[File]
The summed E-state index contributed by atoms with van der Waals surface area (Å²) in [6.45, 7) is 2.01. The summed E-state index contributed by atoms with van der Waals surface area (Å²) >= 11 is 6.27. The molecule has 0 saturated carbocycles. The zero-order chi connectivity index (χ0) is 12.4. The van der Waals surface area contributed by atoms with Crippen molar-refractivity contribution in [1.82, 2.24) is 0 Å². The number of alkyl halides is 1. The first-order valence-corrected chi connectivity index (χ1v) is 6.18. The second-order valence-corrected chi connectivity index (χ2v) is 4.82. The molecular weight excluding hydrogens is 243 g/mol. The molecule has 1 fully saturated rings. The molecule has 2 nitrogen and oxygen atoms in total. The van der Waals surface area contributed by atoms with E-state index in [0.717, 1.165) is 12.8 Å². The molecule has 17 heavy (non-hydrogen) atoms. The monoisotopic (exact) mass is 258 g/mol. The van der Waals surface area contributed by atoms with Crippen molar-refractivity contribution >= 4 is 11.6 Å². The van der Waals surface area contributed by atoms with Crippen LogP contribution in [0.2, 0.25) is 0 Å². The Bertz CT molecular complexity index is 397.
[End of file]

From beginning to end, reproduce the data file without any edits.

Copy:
The summed E-state index contributed by atoms with van der Waals surface area (Å²) in [6.45, 7) is 2.01. The summed E-state index contributed by atoms with van der Waals surface area (Å²) >= 11 is 6.27. The molecule has 0 saturated carbocycles. The zero-order chi connectivity index (χ0) is 12.4. The van der Waals surface area contributed by atoms with Crippen molar-refractivity contribution in [1.82, 2.24) is 0 Å². The number of alkyl halides is 1. The first-order valence-corrected chi connectivity index (χ1v) is 6.18. The second-order valence-corrected chi connectivity index (χ2v) is 4.82. The molecular weight excluding hydrogens is 243 g/mol. The molecule has 1 fully saturated rings. The molecule has 2 nitrogen and oxygen atoms in total. The van der Waals surface area contributed by atoms with E-state index in [0.717, 1.165) is 12.8 Å². The molecule has 17 heavy (non-hydrogen) atoms. The monoisotopic (exact) mass is 258 g/mol. The van der Waals surface area contributed by atoms with Crippen molar-refractivity contribution >= 4 is 11.6 Å². The van der Waals surface area contributed by atoms with Crippen LogP contribution in [0.2, 0.25) is 0 Å². The Bertz CT molecular complexity index is 397.